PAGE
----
Archive for March, 2011

Public Art – Inspired by Emily Carr

The Glory of the Woods installed at the Lansdowne Skytrain along the Canada Line in Richmond, BC.

The photographs for The Glory of the Woods were inspired by the writings of Emily Carr, her love of nature, and trees in particular.  It is a paradoxical experience that our increasingly fast-paced, hectic lives are often surrounded by a natural world, emerging slowly and silently around us.

From the passenger seat of a car, I set about to photograph the often unnoticed beauty along Richmond’s urban roads. The irony of the fast, fossil fuel-burning vehicle being used to capture a moment in time was not lost on me. At times, it seems that my life is rushing past, like the landscape outside the hurtling car, and I am trying to capture it, if only for a fraction of a second.

Using my camera like a painter uses a paintbrush, I capture strokes of colour-filled light. “Light and dark chase each other.”[1]The technique renders the scene more like a watercolour painting than a photograph. As a tree rushes past, the fore, middle, and background are frozen in varying degrees of sharpness, depending on my chosen point of focus. Panning the camera in time with the speed of the vehicle creates areas on the photographic palette where the eye can rest among the brush strokes. Because, “you must be still in order to see and hear.”[2]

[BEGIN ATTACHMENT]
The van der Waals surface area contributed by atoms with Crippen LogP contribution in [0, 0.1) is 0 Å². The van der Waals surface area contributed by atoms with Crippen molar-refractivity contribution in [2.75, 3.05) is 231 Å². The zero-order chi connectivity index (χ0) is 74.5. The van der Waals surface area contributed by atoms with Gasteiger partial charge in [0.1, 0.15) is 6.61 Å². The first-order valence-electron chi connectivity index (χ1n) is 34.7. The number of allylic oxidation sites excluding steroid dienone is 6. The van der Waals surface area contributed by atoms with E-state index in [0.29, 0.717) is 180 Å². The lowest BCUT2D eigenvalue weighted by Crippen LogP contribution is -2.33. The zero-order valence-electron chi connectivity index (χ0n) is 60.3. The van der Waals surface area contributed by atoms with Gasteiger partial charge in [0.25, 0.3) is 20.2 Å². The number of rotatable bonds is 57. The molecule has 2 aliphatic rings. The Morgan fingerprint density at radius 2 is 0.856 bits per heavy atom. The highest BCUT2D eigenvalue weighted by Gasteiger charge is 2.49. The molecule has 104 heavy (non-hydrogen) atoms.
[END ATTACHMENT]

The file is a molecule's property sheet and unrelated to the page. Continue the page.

With my husband Mark at the wheel, these images were shot with a Nikon D-80 digital SLR camera and a zoom lens. A polarizing filter helped to reduce reflections and saturate colours. A slow shutter speed was used to create the strokes of light that define the work. All images were processed in Adobe Lightroom.


[1] Emily Carr ©1966. Hundreds and Thousands: The Journals of Emily Carr. Toronto: Clarke, Irwin.

[2] Emily Carr ©1966. Hundreds and Thousands: The Journals of Emily Carr. Toronto: Clarke, Irwin.

Advertisements